6. Interactions of Sexual Activity, Gender, and Depression with Immunity

    PubMed Central

    Lorenz, Tierney; van Anders, Sari

    2015-01-01

    Introduction Depression can suppress immune function, leading to lower resistance against infection and longer healing times in depressed individuals. Sexuality may also influence immune function, with evidence that sexual activity is associated with lowered immune function in women and mixed results in men. Immune mediators like immunoglobulin A (IgA) are immediately relevant to sexual health, since they are the first line of defense against pathogens at mucous membranes like the vagina. Aim This study aims to determine if and how depression, sexual activity, and their interaction impact salivary IgA (SIgA) in men and women. Methods In Study 1, a community-based sample of 84 women and 88 men provided saliva samples and completed questionnaires on their demographic background, level of depression, and frequency of partnered and solitary sexual activity. Study 2, conducted separately in an undergraduate student sample of 54 women and 52 men, had similar methods. Main Outcome Measures The main outcome measures were scores on the General Well-Being Schedule depression subscale, reported frequency of sexual activity, and SIgA levels as measured by enzyme immunoassay. Results Across studies, higher levels of partnered sexual activity were associated with lower SIgA for women with high depression scores, but not for women with low depression scores. In contrast, higher levels of partnered sexual activity were associated with higher SIgA for men with high depression scores, but not for men with low depression scores. Conclusion Our results show that partnered sexual activity is a risk factor for lowered immunity in women with depressive symptoms but a possible resilience factor for men with depressive symptoms. This suggests a role for sexual activity in determining the impact of depression on physical health parameters. PMID:23448297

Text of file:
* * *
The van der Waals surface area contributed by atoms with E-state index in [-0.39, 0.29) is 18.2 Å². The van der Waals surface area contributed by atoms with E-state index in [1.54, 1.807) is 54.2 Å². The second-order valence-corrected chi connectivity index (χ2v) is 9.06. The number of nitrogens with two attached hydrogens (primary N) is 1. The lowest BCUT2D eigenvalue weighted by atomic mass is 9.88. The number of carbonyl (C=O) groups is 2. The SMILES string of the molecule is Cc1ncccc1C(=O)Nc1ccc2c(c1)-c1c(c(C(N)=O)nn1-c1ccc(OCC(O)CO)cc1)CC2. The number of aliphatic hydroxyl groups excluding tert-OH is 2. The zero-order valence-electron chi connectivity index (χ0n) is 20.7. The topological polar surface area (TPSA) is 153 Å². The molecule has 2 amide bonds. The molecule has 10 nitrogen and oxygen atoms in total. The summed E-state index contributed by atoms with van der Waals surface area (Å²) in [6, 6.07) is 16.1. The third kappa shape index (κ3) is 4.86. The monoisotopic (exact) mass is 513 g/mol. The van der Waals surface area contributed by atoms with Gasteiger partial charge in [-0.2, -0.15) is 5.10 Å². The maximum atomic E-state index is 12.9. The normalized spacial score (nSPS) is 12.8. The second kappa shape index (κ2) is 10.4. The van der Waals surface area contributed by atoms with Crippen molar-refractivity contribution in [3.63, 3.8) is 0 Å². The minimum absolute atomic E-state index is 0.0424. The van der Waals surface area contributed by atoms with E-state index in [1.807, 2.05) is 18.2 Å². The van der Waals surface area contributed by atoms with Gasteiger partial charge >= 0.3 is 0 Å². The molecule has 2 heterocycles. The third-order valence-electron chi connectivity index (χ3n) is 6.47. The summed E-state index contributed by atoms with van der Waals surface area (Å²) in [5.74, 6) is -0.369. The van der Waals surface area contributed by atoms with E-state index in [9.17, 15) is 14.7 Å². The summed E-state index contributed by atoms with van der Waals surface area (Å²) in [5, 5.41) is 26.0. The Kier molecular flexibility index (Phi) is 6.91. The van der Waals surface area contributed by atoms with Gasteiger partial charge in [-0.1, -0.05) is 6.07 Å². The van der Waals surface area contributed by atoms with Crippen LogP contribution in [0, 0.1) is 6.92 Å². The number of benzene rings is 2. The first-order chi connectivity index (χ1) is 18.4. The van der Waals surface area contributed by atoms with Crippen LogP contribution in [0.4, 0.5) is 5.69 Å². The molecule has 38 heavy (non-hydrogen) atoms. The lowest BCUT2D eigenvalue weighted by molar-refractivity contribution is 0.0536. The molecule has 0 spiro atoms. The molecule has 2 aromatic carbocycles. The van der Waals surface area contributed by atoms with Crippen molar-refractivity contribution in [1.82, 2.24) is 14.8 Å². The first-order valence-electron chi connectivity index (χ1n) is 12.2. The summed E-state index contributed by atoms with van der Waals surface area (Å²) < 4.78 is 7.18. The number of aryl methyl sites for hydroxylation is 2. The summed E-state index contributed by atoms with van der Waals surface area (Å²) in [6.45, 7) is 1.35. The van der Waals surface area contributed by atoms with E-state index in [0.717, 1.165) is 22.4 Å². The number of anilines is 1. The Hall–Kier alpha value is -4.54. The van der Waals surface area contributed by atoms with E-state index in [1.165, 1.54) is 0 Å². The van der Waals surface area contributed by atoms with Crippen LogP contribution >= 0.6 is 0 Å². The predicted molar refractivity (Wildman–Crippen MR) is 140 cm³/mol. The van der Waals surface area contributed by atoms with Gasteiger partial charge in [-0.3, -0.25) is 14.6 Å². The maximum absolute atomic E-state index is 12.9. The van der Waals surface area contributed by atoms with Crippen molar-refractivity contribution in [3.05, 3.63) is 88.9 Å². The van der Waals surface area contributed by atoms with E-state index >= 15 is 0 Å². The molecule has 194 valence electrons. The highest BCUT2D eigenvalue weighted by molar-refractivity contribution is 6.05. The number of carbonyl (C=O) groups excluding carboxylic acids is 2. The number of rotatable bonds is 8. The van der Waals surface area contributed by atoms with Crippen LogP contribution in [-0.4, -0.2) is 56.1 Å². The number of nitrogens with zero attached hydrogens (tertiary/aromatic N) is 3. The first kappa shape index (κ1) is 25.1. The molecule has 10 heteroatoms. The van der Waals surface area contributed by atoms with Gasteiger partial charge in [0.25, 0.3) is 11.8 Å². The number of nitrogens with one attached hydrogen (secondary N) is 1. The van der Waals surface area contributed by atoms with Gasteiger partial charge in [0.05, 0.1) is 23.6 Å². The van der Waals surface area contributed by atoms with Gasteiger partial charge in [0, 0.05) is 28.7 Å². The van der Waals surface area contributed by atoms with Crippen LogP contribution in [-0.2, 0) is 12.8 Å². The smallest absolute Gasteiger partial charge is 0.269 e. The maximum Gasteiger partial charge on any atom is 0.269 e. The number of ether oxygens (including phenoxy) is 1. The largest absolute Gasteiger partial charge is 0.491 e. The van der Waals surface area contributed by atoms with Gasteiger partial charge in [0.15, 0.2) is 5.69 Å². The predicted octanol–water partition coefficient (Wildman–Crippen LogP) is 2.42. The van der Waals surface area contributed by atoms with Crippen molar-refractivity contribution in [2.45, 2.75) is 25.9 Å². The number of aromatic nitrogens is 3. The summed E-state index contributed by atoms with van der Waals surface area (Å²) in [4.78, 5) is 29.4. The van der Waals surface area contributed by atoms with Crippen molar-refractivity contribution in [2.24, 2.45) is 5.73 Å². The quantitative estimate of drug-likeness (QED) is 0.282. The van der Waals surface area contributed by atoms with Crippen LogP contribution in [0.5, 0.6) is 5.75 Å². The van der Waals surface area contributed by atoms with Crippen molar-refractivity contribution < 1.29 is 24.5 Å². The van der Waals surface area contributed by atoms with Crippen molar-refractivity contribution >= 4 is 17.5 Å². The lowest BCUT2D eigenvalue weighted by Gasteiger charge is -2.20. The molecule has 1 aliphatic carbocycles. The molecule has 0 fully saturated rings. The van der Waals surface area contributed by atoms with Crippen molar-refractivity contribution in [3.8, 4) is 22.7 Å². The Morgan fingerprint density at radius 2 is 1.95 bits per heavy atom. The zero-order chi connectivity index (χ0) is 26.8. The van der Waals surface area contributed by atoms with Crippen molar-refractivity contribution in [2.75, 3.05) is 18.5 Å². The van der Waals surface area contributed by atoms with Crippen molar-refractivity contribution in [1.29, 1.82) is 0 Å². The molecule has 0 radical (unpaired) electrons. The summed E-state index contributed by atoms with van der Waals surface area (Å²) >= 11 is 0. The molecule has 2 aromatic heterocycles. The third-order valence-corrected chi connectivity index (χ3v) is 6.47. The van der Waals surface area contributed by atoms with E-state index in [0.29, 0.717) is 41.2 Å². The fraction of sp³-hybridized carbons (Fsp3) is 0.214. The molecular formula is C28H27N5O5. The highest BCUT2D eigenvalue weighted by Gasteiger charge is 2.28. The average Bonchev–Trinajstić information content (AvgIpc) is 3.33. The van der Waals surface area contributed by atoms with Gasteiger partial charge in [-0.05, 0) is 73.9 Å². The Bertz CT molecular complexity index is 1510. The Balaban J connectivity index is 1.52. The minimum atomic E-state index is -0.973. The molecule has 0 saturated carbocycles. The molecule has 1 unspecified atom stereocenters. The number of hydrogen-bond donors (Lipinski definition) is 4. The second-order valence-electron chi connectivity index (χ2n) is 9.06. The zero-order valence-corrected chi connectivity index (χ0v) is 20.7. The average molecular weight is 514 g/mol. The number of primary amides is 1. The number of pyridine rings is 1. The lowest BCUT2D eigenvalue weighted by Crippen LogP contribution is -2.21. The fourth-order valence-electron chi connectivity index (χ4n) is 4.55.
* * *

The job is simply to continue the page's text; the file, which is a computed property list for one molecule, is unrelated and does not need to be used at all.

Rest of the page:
7. Non-erotic cognitive distractions during sexual activity in sexual minority and heterosexual young adults.

    PubMed

    Lacefield, Katharine; Negy, Charles

    2012-04-01

    The present study examined 100 lesbian and gay college students and 100 heterosexual students to determine whether group differences exist in frequency of a range of non-erotic cognitive distractions during sexual activity. Non-erotic cognitive distraction is a descriptive term for both self-evaluative cognitions related to physical performance and body image concerns, as well as additional cognitive distractions (e.g., contracting an STI or emotional concerns) during sexual activity. Participants were matched on gender (96 males and 104 females), age, and ethnicity, and completed questionnaires assessing frequency of non-erotic cognitive distractions during sexual activity, as well as measures of additional variables (trait and body image anxiety, attitudes toward sexual minorities, self-esteem, and religiosity). Results indicated that sexual minorities experienced significantly more cognitive distractions related to body image, physical performance, and STIs during sexual activity than heterosexuals. Regarding gender, men reported more distractions related to STIs than women. Interaction effects were observed between sexual orientation and gender for body image-, disease-, and external/emotional-based distractions. Implications of these findings are discussed.

  8. Early Sexual Exploitation as an Influence in Prostitution.

    ERIC Educational Resources Information Center

    Silbert, Mimi H.; Pines, Ayala M.

    1983-01-01

    Surveyed 200 female street prostitutes to determine whether they were sexually exploited during childhood. Results showed 60 percent of the subjects were sexually exploited. The few girls who discussed their abuse with others were met with shame and most often inaction. Only 10 percent were abused by strangers. (JAC)

  9. Peer Sexual Harassment and Disordered Eating in Early Adolescence

    ERIC Educational Resources Information Center

    Petersen, Jennifer L.; Hyde, Janet S.

    2013-01-01